Speaking of computer games, there’s been some confusion surrounding the term metaverse because a few popular games like Fortnite have started referring to some of their game spaces as metaverses. They very well may be metaverses, but in its purest form, the metaverse has to do with virtual reality (VR) and augmented reality (AR) technology and extended reality (XR) experiences. Which brings us to our next point.

Where is the metaverse?

Though many metaverses require a virtual reality headset to be accessed and played in, some function just like any old online space: login through your browser and voilà. It really depends on which metaverse you want to get to. The future of the metaverse, however, is betting heavily on the mass adoption of VR and AR technology. Which, at the moment, is progressing slower than tech people had hoped it would.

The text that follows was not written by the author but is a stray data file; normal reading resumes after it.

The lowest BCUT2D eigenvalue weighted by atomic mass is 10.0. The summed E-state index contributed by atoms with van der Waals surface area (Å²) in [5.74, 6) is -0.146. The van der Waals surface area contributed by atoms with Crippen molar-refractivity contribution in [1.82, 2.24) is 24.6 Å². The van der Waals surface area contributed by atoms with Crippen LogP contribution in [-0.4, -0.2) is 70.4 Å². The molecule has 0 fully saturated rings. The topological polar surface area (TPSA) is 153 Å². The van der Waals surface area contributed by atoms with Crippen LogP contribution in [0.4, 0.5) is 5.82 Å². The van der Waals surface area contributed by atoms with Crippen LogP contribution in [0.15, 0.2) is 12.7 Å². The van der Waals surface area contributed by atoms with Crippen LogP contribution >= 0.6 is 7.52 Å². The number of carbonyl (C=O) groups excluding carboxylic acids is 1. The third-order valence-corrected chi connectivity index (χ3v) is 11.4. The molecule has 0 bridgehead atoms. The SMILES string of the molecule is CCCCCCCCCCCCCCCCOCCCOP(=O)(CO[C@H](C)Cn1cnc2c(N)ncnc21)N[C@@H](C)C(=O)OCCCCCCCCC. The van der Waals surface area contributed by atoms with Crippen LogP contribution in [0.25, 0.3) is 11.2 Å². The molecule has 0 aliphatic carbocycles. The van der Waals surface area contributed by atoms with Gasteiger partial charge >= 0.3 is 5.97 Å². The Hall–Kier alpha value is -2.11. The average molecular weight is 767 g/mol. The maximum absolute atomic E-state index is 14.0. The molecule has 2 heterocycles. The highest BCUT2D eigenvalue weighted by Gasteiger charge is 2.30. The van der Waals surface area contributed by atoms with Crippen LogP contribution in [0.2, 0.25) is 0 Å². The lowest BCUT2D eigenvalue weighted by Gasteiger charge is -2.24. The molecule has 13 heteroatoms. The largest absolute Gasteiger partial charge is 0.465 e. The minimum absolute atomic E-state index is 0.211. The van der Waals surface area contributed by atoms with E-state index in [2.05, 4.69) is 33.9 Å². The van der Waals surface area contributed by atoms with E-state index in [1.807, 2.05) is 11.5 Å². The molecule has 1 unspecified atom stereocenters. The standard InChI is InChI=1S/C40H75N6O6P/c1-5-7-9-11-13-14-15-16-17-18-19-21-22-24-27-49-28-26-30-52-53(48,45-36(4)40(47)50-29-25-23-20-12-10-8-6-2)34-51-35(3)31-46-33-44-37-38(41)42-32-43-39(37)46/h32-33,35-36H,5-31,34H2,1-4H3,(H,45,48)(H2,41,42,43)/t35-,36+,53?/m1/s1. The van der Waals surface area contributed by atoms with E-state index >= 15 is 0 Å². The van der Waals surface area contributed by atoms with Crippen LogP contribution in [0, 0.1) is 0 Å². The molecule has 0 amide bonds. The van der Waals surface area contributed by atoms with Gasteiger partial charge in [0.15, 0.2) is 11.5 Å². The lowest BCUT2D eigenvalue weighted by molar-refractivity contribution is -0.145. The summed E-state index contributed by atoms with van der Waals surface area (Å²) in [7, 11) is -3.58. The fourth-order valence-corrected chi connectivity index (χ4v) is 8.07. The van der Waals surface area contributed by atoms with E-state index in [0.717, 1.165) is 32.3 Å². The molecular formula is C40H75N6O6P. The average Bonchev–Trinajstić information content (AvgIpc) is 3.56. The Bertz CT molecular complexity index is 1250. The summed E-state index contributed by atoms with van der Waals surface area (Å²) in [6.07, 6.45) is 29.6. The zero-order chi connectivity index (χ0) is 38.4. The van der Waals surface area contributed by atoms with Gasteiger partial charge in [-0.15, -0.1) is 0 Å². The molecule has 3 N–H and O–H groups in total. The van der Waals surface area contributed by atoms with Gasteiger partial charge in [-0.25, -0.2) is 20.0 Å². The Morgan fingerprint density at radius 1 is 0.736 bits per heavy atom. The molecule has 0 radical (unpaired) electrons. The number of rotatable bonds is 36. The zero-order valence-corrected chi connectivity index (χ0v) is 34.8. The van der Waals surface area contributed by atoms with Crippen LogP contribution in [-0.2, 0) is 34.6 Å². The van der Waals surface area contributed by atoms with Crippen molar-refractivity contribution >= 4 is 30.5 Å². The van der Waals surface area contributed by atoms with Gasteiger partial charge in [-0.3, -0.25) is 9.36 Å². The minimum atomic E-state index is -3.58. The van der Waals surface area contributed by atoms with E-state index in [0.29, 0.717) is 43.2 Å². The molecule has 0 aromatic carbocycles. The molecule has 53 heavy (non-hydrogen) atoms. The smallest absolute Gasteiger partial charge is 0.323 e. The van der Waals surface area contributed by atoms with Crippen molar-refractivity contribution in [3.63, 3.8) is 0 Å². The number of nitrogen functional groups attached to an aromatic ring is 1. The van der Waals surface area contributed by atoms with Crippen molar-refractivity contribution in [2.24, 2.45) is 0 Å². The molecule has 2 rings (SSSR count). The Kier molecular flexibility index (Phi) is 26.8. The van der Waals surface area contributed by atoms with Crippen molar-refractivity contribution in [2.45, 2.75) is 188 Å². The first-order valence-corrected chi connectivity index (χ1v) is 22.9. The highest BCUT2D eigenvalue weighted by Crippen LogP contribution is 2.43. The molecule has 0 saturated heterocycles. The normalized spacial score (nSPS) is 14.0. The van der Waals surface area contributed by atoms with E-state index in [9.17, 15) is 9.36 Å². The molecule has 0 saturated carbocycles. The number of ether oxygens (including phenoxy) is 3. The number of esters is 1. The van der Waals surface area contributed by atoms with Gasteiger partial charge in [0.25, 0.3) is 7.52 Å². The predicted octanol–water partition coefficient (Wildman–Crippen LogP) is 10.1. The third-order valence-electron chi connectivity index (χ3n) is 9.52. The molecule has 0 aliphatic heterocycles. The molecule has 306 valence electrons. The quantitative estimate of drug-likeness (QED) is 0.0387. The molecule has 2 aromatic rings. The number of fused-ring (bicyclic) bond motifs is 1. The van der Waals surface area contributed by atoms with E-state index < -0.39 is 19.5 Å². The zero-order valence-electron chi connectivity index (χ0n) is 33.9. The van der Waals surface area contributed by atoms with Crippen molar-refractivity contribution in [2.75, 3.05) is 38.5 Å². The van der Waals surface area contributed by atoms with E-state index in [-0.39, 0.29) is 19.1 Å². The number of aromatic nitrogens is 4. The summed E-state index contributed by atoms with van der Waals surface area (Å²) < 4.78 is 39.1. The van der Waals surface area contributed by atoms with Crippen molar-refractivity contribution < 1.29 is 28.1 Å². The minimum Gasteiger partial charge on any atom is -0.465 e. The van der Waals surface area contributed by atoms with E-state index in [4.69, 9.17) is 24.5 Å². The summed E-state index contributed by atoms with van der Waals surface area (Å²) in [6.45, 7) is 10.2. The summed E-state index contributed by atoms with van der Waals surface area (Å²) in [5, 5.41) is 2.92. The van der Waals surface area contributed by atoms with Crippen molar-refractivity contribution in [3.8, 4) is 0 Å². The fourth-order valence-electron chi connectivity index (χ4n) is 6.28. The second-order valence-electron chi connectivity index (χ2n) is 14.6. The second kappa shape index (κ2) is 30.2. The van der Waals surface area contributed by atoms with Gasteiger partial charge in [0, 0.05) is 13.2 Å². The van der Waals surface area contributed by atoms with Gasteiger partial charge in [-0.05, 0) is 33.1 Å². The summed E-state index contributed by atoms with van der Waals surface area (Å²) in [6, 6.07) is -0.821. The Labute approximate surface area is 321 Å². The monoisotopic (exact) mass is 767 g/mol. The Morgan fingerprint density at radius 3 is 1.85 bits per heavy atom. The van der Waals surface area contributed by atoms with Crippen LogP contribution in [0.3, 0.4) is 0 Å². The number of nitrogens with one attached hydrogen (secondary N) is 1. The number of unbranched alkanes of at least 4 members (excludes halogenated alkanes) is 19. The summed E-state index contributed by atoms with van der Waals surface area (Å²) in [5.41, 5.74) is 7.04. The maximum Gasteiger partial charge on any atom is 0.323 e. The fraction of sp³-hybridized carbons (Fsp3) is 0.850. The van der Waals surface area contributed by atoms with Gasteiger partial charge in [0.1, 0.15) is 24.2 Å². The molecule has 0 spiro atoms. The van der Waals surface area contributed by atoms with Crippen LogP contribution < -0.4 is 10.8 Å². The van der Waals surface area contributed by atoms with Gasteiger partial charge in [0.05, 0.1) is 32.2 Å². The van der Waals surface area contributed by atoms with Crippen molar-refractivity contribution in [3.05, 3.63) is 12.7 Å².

Gaming, shopping, crypto: there's something for everyone in the metaverse.

What happens in the metaverse?

The metaverse is very similar to the social media that we know and use today – it’s a space where you can connect with others and show off your stuff. The metaverse just adds an extra layer of immersion. Instead of looking at a screen, you might feel like you’re inside the screen à la Ready Player One, but a lot less sophisticated.

At the moment, the main activity in the metaverse is still gaming, but as more and more brands are jumping on the metaverse bandwagon, what you can do - and buy - in the metaverse is expanding rapidly. You can, for instance, create your own overly flattering virtual avatar and buy custom outfits from brands like Balenciaga. You can showcase your NFT collection in a special gallery or in your own metaverse house. You can compete in giveaways to win virtual and physical prizes. You can also collaborate with creators to expand and develop the metaverse.